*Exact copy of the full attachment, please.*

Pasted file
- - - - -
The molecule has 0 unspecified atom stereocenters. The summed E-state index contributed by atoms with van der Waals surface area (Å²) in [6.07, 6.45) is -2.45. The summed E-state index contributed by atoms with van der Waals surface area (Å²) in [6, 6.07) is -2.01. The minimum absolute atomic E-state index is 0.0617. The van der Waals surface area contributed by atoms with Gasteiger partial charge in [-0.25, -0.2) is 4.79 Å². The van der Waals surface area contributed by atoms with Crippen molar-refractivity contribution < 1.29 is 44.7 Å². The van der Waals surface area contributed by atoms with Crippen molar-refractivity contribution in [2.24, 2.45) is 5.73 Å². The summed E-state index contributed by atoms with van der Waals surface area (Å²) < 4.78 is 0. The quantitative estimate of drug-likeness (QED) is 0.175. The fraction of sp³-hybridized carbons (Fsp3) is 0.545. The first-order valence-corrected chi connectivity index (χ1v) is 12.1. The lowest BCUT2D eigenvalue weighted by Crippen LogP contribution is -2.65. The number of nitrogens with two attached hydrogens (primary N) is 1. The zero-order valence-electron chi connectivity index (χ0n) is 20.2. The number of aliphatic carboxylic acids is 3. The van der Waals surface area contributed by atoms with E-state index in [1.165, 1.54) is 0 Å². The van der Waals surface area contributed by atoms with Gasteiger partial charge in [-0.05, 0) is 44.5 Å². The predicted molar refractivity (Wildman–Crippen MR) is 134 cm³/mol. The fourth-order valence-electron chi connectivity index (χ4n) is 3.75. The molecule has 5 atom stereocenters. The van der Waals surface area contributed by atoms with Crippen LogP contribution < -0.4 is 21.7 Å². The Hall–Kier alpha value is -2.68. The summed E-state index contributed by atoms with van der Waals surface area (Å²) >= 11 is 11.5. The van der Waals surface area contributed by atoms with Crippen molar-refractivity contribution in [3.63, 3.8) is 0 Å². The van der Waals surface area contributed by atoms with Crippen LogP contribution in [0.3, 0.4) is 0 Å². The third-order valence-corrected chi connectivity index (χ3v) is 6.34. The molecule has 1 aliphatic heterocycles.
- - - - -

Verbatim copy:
The molecule has 0 unspecified atom stereocenters. The summed E-state index contributed by atoms with van der Waals surface area (Å²) in [6.07, 6.45) is -2.45. The summed E-state index contributed by atoms with van der Waals surface area (Å²) in [6, 6.07) is -2.01. The minimum absolute atomic E-state index is 0.0617. The van der Waals surface area contributed by atoms with Gasteiger partial charge in [-0.25, -0.2) is 4.79 Å². The van der Waals surface area contributed by atoms with Crippen molar-refractivity contribution < 1.29 is 44.7 Å². The van der Waals surface area contributed by atoms with Crippen molar-refractivity contribution in [2.24, 2.45) is 5.73 Å². The summed E-state index contributed by atoms with van der Waals surface area (Å²) < 4.78 is 0. The quantitative estimate of drug-likeness (QED) is 0.175. The fraction of sp³-hybridized carbons (Fsp3) is 0.545. The first-order valence-corrected chi connectivity index (χ1v) is 12.1. The lowest BCUT2D eigenvalue weighted by Crippen LogP contribution is -2.65. The number of nitrogens with two attached hydrogens (primary N) is 1. The zero-order valence-electron chi connectivity index (χ0n) is 20.2. The number of aliphatic carboxylic acids is 3. The van der Waals surface area contributed by atoms with E-state index in [1.165, 1.54) is 0 Å². The van der Waals surface area contributed by atoms with Gasteiger partial charge in [-0.05, 0) is 44.5 Å². The predicted molar refractivity (Wildman–Crippen MR) is 134 cm³/mol. The fourth-order valence-electron chi connectivity index (χ4n) is 3.75. The molecule has 5 atom stereocenters. The van der Waals surface area contributed by atoms with Crippen LogP contribution < -0.4 is 21.7 Å². The Hall–Kier alpha value is -2.68. The summed E-state index contributed by atoms with van der Waals surface area (Å²) >= 11 is 11.5. The van der Waals surface area contributed by atoms with Crippen molar-refractivity contribution in [3.63, 3.8) is 0 Å². The van der Waals surface area contributed by atoms with Crippen LogP contribution in [0.3, 0.4) is 0 Å². The third-order valence-corrected chi connectivity index (χ3v) is 6.34. The molecule has 1 aliphatic heterocycles.